Friday, January 29, 2010

Seeking: Entrepreneurs and Undergrads in Sydney

We are about to kick off another term at UNSW in Sydney, including my course "STRE2010: Principles & Practice of Innovation & Entrepreneurship" The course textbook is Guy Kawasaki's Art of the Start which is available in most bookstores. Last term, the top reasons that students were interested in the course were because of the guest speaker entrepreneurs and interdisciplinary group work. Guest speakers mean you get the real deal on how companies got off the ground, not just a list of theoretical things to look out for. And, group work resembles the real world, in which a company's performance depends on people with different backgrounds working together.

Undergrads: Take STRE2010. Enrollment is already half-full. It's a Gen Ed course, too! Deliverables are:
  • 4-page business outline
  • 3 and 5 minute business pitch
  • 2 mid-terms
  • Be a guest speaker! Meet the next generation of entrepreneurs, coach them, invest in them, hire them as interns, become inspired.
  • Get a business pitch for your company. This term, I am exploring pairing teams up with entrepreneurs who have a business idea that needs a little more meat on the bones. This will be an option for teams who are struggling to come up with their own idea.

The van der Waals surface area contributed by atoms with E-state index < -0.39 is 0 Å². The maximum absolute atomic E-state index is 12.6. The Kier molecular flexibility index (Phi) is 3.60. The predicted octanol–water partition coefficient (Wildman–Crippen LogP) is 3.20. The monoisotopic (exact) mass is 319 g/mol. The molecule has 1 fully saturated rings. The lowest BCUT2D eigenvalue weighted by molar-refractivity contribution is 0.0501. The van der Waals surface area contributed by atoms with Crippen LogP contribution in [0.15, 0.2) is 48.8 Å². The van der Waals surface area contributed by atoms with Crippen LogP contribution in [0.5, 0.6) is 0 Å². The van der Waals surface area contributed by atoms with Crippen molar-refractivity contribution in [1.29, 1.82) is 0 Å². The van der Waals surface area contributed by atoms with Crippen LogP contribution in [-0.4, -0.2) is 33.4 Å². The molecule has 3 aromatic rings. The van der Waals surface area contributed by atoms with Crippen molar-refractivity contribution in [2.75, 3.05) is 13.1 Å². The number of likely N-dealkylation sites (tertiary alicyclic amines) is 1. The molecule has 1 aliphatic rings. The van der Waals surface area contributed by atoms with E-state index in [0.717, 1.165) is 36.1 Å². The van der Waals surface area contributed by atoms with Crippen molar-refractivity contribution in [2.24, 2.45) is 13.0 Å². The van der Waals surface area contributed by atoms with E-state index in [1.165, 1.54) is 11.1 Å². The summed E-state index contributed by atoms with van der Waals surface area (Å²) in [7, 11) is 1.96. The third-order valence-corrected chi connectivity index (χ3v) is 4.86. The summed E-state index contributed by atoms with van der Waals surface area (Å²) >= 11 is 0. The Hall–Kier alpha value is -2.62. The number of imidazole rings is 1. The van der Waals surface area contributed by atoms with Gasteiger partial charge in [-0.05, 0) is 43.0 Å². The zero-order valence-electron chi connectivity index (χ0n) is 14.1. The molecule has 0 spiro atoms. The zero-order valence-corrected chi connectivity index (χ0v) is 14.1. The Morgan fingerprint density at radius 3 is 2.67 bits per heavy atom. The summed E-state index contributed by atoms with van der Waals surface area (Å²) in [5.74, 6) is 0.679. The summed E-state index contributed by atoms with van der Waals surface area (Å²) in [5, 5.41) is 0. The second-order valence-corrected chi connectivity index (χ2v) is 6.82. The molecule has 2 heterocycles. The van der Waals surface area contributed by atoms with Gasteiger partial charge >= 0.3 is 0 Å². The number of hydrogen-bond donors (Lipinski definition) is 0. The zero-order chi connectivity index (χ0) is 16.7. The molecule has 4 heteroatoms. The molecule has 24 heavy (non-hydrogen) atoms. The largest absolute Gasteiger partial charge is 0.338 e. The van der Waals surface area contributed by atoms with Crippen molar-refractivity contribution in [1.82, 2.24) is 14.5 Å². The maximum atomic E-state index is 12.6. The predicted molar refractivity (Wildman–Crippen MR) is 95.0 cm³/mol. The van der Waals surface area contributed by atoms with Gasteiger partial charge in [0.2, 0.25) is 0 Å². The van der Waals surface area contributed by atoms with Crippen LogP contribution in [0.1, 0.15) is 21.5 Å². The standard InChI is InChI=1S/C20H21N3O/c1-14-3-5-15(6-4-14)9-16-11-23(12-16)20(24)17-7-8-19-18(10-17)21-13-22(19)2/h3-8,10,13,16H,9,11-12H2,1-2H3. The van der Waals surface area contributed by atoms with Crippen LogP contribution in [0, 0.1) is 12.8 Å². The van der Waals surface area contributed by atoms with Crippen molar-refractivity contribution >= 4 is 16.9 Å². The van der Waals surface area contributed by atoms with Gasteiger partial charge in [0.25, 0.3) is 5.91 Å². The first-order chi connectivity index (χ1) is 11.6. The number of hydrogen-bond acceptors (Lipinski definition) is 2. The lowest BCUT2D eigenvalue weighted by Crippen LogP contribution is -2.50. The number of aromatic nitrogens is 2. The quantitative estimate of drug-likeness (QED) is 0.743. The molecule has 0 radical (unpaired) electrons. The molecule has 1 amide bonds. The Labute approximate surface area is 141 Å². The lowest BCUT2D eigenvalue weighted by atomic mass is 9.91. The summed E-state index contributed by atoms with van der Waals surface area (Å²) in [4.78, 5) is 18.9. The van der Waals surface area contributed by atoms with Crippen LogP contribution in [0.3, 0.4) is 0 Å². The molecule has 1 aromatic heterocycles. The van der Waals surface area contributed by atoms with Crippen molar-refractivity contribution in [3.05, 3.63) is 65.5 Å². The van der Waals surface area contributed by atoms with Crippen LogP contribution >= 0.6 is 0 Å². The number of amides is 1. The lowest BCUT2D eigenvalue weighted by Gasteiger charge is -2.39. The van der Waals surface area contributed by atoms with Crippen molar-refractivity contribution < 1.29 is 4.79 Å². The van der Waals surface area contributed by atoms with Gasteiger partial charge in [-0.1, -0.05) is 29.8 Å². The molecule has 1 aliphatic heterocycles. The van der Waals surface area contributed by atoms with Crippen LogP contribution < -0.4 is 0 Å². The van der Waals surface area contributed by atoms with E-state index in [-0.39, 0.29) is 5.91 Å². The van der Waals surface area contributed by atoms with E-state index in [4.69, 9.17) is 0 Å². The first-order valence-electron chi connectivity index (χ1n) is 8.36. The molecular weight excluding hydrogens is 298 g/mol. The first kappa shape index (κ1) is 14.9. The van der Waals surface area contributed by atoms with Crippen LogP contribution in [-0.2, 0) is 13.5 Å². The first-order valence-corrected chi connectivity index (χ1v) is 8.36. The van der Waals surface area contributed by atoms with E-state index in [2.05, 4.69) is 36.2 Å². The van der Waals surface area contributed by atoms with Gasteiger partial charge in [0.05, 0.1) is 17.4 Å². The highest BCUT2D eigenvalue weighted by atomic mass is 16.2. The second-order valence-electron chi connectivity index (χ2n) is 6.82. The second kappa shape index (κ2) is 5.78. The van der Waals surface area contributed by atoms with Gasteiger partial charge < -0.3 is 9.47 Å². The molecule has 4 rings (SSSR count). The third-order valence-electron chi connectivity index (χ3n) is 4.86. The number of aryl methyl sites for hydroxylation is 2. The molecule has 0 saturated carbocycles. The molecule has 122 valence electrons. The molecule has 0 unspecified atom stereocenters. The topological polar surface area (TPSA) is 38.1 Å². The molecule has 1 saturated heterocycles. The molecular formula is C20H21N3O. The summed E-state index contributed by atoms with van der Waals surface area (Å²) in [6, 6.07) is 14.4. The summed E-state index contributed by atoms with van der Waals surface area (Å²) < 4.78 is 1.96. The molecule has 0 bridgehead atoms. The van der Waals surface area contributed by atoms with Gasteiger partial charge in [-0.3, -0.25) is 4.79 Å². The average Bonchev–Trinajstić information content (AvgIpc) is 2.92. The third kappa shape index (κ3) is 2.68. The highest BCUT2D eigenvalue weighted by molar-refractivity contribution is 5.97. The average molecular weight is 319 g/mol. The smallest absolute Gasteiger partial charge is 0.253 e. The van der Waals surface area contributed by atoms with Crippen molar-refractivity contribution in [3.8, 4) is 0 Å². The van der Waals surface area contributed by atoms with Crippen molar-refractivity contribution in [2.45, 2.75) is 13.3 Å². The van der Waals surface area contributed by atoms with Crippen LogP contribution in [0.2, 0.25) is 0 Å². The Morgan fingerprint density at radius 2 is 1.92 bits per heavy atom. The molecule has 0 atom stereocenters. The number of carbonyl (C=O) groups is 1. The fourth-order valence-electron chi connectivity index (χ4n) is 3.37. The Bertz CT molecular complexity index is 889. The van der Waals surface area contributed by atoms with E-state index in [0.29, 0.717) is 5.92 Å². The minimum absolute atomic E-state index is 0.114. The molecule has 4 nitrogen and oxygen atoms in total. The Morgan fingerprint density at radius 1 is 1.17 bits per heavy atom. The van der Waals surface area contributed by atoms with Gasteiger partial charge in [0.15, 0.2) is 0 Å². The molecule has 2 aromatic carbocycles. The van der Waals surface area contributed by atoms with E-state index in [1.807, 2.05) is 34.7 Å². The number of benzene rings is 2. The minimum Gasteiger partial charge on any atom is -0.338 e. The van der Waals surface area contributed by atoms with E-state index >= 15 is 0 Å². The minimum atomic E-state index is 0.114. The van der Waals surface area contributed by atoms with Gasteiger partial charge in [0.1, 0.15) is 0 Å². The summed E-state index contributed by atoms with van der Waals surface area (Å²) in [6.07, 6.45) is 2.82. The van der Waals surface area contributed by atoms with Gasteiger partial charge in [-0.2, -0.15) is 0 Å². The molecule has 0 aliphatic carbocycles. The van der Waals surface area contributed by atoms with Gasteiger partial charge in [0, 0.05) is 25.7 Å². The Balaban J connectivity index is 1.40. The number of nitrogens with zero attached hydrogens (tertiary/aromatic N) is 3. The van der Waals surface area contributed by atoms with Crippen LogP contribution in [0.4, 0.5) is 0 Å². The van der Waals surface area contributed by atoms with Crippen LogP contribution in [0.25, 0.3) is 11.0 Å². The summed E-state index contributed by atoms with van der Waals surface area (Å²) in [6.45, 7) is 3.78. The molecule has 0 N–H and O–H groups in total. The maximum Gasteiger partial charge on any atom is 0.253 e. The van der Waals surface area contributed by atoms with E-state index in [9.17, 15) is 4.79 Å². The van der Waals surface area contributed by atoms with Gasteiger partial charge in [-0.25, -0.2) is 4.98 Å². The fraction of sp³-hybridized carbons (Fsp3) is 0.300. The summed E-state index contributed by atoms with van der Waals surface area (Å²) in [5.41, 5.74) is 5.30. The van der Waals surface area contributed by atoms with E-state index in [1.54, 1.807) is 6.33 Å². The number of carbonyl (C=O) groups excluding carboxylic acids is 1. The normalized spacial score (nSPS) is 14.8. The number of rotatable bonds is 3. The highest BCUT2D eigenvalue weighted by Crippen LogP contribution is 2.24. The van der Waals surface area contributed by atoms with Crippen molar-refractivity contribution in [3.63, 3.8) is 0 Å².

See you in a few weeks.

PS: Already taken STRE2010? Looking for more at UNSW? Check out STRE3001, Managing Business Strategy.

Friday, January 15, 2010

Early exits of tech start-ups reaching new levels

Over dinner with a CFO friend last week, I heard Google has a 20/20/20 rule. They like to buy companies that are under 20 people, under $20M revenues, and I forget what the other 20 was. An email I got from Basil today, provided a little more background (his post). Apparently this is a trend with fortune 500 companies, that already have all the marketing might they need, but are cutting R&D costs. They aren't interested in buying market share, they want YOU! They want smart people. If the company you're working on (and in) doesn't work out, they know that smart people are able to parlay the motivation and drive into something new. The unspoken story here is that even though M&A's are heading towards tiny pre-revenue companies, you still need more than a single visionary with an idea on a napkin. You need at least a team and a proof of concept.

Clicking around on Basil's blog also pointed me to this great story about Nexus and Parason including handing handing a paper bag of money to someone to leak information to their competitor that Nexus was up for sale.